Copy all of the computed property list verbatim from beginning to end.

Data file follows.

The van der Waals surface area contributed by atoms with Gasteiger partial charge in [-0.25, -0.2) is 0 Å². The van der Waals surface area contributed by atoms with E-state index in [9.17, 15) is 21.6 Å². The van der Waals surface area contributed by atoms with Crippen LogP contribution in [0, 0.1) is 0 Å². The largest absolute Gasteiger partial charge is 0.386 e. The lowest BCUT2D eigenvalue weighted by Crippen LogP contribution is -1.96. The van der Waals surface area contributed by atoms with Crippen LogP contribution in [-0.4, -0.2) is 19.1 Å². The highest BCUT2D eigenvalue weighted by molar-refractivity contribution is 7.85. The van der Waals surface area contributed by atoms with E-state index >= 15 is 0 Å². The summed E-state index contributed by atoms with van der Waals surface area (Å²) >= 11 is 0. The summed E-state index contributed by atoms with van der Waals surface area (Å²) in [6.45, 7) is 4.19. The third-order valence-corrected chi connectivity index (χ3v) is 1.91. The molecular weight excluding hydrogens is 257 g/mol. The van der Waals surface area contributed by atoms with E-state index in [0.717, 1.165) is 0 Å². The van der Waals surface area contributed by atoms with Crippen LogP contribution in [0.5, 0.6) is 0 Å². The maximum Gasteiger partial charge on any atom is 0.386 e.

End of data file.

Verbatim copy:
The van der Waals surface area contributed by atoms with Gasteiger partial charge in [-0.25, -0.2) is 0 Å². The van der Waals surface area contributed by atoms with E-state index in [9.17, 15) is 21.6 Å². The van der Waals surface area contributed by atoms with Crippen LogP contribution in [0, 0.1) is 0 Å². The largest absolute Gasteiger partial charge is 0.386 e. The lowest BCUT2D eigenvalue weighted by Crippen LogP contribution is -1.96. The van der Waals surface area contributed by atoms with Crippen LogP contribution in [-0.4, -0.2) is 19.1 Å². The highest BCUT2D eigenvalue weighted by molar-refractivity contribution is 7.85. The van der Waals surface area contributed by atoms with E-state index >= 15 is 0 Å². The summed E-state index contributed by atoms with van der Waals surface area (Å²) >= 11 is 0. The summed E-state index contributed by atoms with van der Waals surface area (Å²) in [6.45, 7) is 4.19. The third-order valence-corrected chi connectivity index (χ3v) is 1.91. The molecular weight excluding hydrogens is 257 g/mol. The van der Waals surface area contributed by atoms with E-state index in [0.717, 1.165) is 0 Å². The van der Waals surface area contributed by atoms with Crippen LogP contribution in [0.5, 0.6) is 0 Å². The maximum Gasteiger partial charge on any atom is 0.386 e.